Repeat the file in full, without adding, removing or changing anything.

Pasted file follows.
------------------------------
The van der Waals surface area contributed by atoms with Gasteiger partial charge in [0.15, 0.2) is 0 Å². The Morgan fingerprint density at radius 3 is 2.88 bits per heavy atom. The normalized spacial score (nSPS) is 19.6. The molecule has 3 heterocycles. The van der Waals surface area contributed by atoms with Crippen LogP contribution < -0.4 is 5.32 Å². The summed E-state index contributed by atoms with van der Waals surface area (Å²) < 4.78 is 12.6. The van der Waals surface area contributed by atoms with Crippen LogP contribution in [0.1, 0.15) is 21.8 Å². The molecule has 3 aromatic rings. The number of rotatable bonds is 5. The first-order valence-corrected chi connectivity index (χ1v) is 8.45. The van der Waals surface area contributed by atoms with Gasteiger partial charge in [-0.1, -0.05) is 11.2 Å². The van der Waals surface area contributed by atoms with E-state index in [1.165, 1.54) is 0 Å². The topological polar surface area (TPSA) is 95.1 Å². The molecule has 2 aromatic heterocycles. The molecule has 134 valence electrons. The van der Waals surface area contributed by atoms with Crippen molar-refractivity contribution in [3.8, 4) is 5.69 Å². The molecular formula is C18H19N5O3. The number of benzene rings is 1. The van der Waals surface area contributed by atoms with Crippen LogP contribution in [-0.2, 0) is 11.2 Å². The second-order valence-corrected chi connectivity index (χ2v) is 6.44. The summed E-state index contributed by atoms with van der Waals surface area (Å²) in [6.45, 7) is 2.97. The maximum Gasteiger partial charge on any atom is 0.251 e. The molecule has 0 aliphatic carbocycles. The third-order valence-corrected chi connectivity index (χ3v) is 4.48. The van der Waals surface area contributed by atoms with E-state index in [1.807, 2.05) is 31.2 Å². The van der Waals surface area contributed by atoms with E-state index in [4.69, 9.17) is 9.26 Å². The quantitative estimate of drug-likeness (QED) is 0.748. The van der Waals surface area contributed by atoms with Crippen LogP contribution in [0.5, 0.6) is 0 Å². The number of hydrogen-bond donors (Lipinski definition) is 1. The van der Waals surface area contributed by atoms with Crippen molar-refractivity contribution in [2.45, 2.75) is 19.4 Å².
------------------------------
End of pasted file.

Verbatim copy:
The van der Waals surface area contributed by atoms with Gasteiger partial charge in [0.15, 0.2) is 0 Å². The Morgan fingerprint density at radius 3 is 2.88 bits per heavy atom. The normalized spacial score (nSPS) is 19.6. The molecule has 3 heterocycles. The van der Waals surface area contributed by atoms with Crippen LogP contribution < -0.4 is 5.32 Å². The summed E-state index contributed by atoms with van der Waals surface area (Å²) < 4.78 is 12.6. The van der Waals surface area contributed by atoms with Crippen LogP contribution in [0.1, 0.15) is 21.8 Å². The molecule has 3 aromatic rings. The number of rotatable bonds is 5. The first-order valence-corrected chi connectivity index (χ1v) is 8.45. The van der Waals surface area contributed by atoms with Gasteiger partial charge in [-0.1, -0.05) is 11.2 Å². The van der Waals surface area contributed by atoms with E-state index in [1.165, 1.54) is 0 Å². The topological polar surface area (TPSA) is 95.1 Å². The molecule has 2 aromatic heterocycles. The molecule has 134 valence electrons. The van der Waals surface area contributed by atoms with Crippen molar-refractivity contribution in [3.8, 4) is 5.69 Å². The molecular formula is C18H19N5O3. The number of benzene rings is 1. The van der Waals surface area contributed by atoms with Crippen LogP contribution in [-0.2, 0) is 11.2 Å². The second-order valence-corrected chi connectivity index (χ2v) is 6.44. The summed E-state index contributed by atoms with van der Waals surface area (Å²) in [6.45, 7) is 2.97. The maximum Gasteiger partial charge on any atom is 0.251 e. The molecule has 0 aliphatic carbocycles. The third-order valence-corrected chi connectivity index (χ3v) is 4.48. The van der Waals surface area contributed by atoms with E-state index in [1.807, 2.05) is 31.2 Å². The van der Waals surface area contributed by atoms with E-state index in [4.69, 9.17) is 9.26 Å². The quantitative estimate of drug-likeness (QED) is 0.748. The van der Waals surface area contributed by atoms with Crippen LogP contribution in [0.5, 0.6) is 0 Å². The number of hydrogen-bond donors (Lipinski definition) is 1. The van der Waals surface area contributed by atoms with Crippen molar-refractivity contribution in [2.45, 2.75) is 19.4 Å².